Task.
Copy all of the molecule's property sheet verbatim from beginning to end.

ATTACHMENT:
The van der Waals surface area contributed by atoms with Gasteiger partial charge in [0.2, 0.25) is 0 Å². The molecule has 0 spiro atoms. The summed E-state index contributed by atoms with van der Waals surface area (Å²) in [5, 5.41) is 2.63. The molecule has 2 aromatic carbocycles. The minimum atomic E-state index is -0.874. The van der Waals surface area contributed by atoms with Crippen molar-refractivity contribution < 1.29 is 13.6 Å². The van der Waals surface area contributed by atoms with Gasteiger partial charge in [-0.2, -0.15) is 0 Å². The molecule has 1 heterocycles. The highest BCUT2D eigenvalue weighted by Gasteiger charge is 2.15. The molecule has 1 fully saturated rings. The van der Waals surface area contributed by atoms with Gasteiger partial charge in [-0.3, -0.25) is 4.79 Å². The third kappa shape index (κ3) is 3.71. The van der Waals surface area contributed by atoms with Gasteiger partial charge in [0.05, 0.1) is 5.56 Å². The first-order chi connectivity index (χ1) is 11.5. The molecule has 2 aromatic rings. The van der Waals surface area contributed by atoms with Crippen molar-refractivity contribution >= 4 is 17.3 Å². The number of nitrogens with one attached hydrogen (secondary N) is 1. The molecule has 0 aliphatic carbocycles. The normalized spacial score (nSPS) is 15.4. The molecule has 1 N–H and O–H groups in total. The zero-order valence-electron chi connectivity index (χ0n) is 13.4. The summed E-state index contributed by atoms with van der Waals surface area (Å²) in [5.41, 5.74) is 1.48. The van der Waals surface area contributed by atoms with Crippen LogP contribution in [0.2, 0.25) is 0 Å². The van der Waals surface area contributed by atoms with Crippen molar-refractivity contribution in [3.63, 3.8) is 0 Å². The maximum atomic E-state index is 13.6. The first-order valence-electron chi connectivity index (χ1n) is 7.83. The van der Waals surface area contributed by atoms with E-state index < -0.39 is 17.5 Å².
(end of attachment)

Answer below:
The van der Waals surface area contributed by atoms with Gasteiger partial charge in [0.2, 0.25) is 0 Å². The molecule has 0 spiro atoms. The summed E-state index contributed by atoms with van der Waals surface area (Å²) in [5, 5.41) is 2.63. The molecule has 2 aromatic carbocycles. The minimum atomic E-state index is -0.874. The van der Waals surface area contributed by atoms with Crippen molar-refractivity contribution < 1.29 is 13.6 Å². The van der Waals surface area contributed by atoms with Gasteiger partial charge in [-0.2, -0.15) is 0 Å². The molecule has 1 heterocycles. The highest BCUT2D eigenvalue weighted by Gasteiger charge is 2.15. The molecule has 1 fully saturated rings. The van der Waals surface area contributed by atoms with Gasteiger partial charge in [-0.3, -0.25) is 4.79 Å². The third kappa shape index (κ3) is 3.71. The van der Waals surface area contributed by atoms with Gasteiger partial charge in [0.05, 0.1) is 5.56 Å². The first-order chi connectivity index (χ1) is 11.5. The molecule has 2 aromatic rings. The van der Waals surface area contributed by atoms with Crippen molar-refractivity contribution >= 4 is 17.3 Å². The number of nitrogens with one attached hydrogen (secondary N) is 1. The molecule has 0 aliphatic carbocycles. The normalized spacial score (nSPS) is 15.4. The molecule has 1 N–H and O–H groups in total. The zero-order valence-electron chi connectivity index (χ0n) is 13.4. The summed E-state index contributed by atoms with van der Waals surface area (Å²) in [5.41, 5.74) is 1.48. The van der Waals surface area contributed by atoms with Crippen LogP contribution in [0.2, 0.25) is 0 Å². The van der Waals surface area contributed by atoms with Crippen molar-refractivity contribution in [3.63, 3.8) is 0 Å². The maximum atomic E-state index is 13.6. The first-order valence-electron chi connectivity index (χ1n) is 7.83. The van der Waals surface area contributed by atoms with E-state index < -0.39 is 17.5 Å².